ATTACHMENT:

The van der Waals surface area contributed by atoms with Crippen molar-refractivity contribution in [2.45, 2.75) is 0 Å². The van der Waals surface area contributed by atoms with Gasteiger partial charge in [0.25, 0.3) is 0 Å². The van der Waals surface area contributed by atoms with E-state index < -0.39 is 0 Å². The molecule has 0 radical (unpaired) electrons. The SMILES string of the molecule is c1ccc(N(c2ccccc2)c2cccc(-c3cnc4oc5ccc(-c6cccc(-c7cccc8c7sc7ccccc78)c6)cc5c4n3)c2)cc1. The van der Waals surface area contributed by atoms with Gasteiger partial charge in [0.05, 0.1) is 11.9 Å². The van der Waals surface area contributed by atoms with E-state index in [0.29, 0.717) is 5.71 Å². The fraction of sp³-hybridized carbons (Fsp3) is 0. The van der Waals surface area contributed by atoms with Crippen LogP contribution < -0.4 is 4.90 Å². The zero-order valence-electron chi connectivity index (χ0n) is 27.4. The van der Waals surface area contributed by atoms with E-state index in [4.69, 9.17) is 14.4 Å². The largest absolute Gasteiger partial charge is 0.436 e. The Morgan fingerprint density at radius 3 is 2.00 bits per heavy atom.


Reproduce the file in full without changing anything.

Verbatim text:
The van der Waals surface area contributed by atoms with Crippen molar-refractivity contribution in [2.45, 2.75) is 0 Å². The van der Waals surface area contributed by atoms with Gasteiger partial charge in [0.25, 0.3) is 0 Å². The van der Waals surface area contributed by atoms with E-state index < -0.39 is 0 Å². The molecule has 0 radical (unpaired) electrons. The SMILES string of the molecule is c1ccc(N(c2ccccc2)c2cccc(-c3cnc4oc5ccc(-c6cccc(-c7cccc8c7sc7ccccc78)c6)cc5c4n3)c2)cc1. The van der Waals surface area contributed by atoms with Gasteiger partial charge in [0.05, 0.1) is 11.9 Å². The van der Waals surface area contributed by atoms with E-state index in [0.29, 0.717) is 5.71 Å². The fraction of sp³-hybridized carbons (Fsp3) is 0. The van der Waals surface area contributed by atoms with Crippen LogP contribution < -0.4 is 4.90 Å². The zero-order valence-electron chi connectivity index (χ0n) is 27.4. The van der Waals surface area contributed by atoms with E-state index in [4.69, 9.17) is 14.4 Å². The largest absolute Gasteiger partial charge is 0.436 e. The Morgan fingerprint density at radius 3 is 2.00 bits per heavy atom.